https://doi.org/10.1371/journal.pone.0129300.t002

The proportion of networks with HIV infection status of at least one sexual partner known to the participant was 51.9% (322/620) overall, 44.3% (31/70) for HIV positive participants and 52.9% (291/550) for HIV negative participants (χ2 = 1.850, P = 0.174). The proportion of networks with HIV infection status of all sexual partners known to the participant was 23.1% (143/620) overall, 22.9% (16/70) for HIV positive participants and 23.1% (127/550) for HIV negative participants (χ2 = 0.002, P = 0.965). The median percentage of sexual partners with known HIV status within each network was 14.3% (IQR 0–66.7%) among the total of 620 networks, 0 (IQR 0–66.7%) among HIV-positive participants’ networks and 20.0% (IQR 0–66.7%) among HIV-negative participants’ networks (Z = -1.174, P = 0.240).

Partner characteristics of HIV-positive participants

As shown in Table 2, among the 221 reported sexual partners of HIV-positive participants, 186 (84.2%) were male and 35 (15.8%) were female. Of the 186 male sexual partners, 31.2% were regular, 60.8% were casual and 6.5% were commercial. Less than a half of HIV-positive participants (44.6%) reported “always” using condoms with male sexual partners. Most (82.8%) of the 186 male sexual partners had an unknown HIV status, 16.7% were known to be HIV negative and 0.5% were HIV positive. Of the 35 female sexual partners, 85.7% were a wife of the study participant, 11.4% were casual and 2.9% were commercial. Only 17.1% of HIV-positive participants reported “always” using condoms with female sexual partners. More than a half (57.1%) of female sexual partners had an unknown HIV status, 42.9% were known to be HIV negative and none were HIV positive.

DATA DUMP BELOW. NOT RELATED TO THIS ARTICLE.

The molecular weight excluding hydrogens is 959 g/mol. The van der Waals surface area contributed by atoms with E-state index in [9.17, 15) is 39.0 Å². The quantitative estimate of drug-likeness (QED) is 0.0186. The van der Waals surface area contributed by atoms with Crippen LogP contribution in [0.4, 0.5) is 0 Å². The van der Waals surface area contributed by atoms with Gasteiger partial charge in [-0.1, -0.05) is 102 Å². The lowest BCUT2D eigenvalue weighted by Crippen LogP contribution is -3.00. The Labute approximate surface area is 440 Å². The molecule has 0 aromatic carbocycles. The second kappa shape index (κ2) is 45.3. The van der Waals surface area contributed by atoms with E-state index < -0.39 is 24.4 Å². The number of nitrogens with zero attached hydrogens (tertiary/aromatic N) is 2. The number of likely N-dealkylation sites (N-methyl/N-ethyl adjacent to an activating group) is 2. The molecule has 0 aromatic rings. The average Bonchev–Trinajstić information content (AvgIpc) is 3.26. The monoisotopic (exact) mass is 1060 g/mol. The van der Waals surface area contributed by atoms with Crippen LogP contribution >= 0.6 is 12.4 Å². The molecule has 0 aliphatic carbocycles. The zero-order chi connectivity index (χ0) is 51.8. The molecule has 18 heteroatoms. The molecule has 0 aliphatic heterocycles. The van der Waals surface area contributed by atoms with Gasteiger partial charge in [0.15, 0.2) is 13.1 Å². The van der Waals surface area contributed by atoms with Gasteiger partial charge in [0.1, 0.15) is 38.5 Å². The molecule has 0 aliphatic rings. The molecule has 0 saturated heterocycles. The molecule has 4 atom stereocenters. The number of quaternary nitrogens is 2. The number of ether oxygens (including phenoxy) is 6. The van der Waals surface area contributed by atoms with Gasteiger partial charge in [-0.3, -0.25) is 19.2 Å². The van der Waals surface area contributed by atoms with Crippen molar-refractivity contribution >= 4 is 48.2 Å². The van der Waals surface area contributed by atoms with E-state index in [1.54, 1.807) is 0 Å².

Partner characteristics of HIV-negative participants

Among the 1,750 sexual partners reported by HIV-negative participants, 1,431 (81.8%) were male and 319 (18.2%) were female (Table 2). Of the 1,431 male sexual partners, 34.5% were regular, 55.6% were casual and 6.8% were commercial. About a half (48.9%) of HIV-negative participants reported “always” using condoms with male sexual partners. Most of male sexual partners (72.8%) had an unknown HIV status, 25.9% were known to be HIV negative and 1.3% were HIV positive. Of the 319 female sexual partners, 65.8% were participants’ wives, 24.5% were casual and 9.4% were commercial. The proportion of reported female sexual partners who were a wife of the study participant was significantly lower for HIV-negative participants (65.8%) than that for HIV-positive participants (85.7%; χ2 = 5.71, P = 0.02). Only 32.0% of HIV-negative participants reported “always” using condoms with female sexual partners. Among the female sexual partners, 62.1% had an unknown HIV status, 37.3% were known to be HIV negative and 0.6% was HIV positive.